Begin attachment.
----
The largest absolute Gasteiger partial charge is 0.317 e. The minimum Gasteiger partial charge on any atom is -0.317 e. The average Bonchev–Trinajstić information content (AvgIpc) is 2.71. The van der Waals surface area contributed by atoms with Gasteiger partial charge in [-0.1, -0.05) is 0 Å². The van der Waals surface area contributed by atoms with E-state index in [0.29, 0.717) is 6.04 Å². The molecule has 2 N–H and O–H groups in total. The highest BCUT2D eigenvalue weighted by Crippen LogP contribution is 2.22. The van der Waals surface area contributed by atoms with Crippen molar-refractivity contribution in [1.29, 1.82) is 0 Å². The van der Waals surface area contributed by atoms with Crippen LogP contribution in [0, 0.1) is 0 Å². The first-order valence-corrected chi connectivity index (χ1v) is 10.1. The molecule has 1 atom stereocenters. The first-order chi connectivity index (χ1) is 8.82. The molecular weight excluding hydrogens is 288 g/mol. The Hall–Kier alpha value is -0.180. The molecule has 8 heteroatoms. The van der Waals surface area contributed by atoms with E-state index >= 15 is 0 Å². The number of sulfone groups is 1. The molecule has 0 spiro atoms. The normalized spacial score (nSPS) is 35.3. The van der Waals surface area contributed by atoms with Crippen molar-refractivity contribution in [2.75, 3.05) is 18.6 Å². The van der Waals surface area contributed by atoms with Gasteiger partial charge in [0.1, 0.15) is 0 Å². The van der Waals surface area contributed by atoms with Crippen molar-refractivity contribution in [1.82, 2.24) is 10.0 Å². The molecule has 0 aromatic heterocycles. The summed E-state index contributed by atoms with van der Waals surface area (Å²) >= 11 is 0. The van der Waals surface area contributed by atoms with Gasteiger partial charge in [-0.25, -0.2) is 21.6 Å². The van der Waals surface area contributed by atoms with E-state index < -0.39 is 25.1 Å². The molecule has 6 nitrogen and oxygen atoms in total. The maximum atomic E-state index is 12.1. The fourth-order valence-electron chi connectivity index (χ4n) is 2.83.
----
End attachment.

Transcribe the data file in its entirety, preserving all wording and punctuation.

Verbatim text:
The largest absolute Gasteiger partial charge is 0.317 e. The minimum Gasteiger partial charge on any atom is -0.317 e. The average Bonchev–Trinajstić information content (AvgIpc) is 2.71. The van der Waals surface area contributed by atoms with Gasteiger partial charge in [-0.1, -0.05) is 0 Å². The van der Waals surface area contributed by atoms with E-state index in [0.29, 0.717) is 6.04 Å². The molecule has 2 N–H and O–H groups in total. The highest BCUT2D eigenvalue weighted by Crippen LogP contribution is 2.22. The van der Waals surface area contributed by atoms with Crippen molar-refractivity contribution in [1.29, 1.82) is 0 Å². The van der Waals surface area contributed by atoms with Crippen LogP contribution in [0, 0.1) is 0 Å². The first-order valence-corrected chi connectivity index (χ1v) is 10.1. The molecule has 1 atom stereocenters. The first-order chi connectivity index (χ1) is 8.82. The molecular weight excluding hydrogens is 288 g/mol. The Hall–Kier alpha value is -0.180. The molecule has 8 heteroatoms. The van der Waals surface area contributed by atoms with E-state index >= 15 is 0 Å². The number of sulfone groups is 1. The molecule has 0 spiro atoms. The normalized spacial score (nSPS) is 35.3. The van der Waals surface area contributed by atoms with Crippen molar-refractivity contribution in [2.75, 3.05) is 18.6 Å². The van der Waals surface area contributed by atoms with Gasteiger partial charge in [0.1, 0.15) is 0 Å². The van der Waals surface area contributed by atoms with Crippen molar-refractivity contribution in [1.82, 2.24) is 10.0 Å². The molecule has 0 aromatic heterocycles. The summed E-state index contributed by atoms with van der Waals surface area (Å²) >= 11 is 0. The van der Waals surface area contributed by atoms with Gasteiger partial charge in [-0.25, -0.2) is 21.6 Å². The van der Waals surface area contributed by atoms with E-state index < -0.39 is 25.1 Å². The molecule has 6 nitrogen and oxygen atoms in total. The maximum atomic E-state index is 12.1. The fourth-order valence-electron chi connectivity index (χ4n) is 2.83.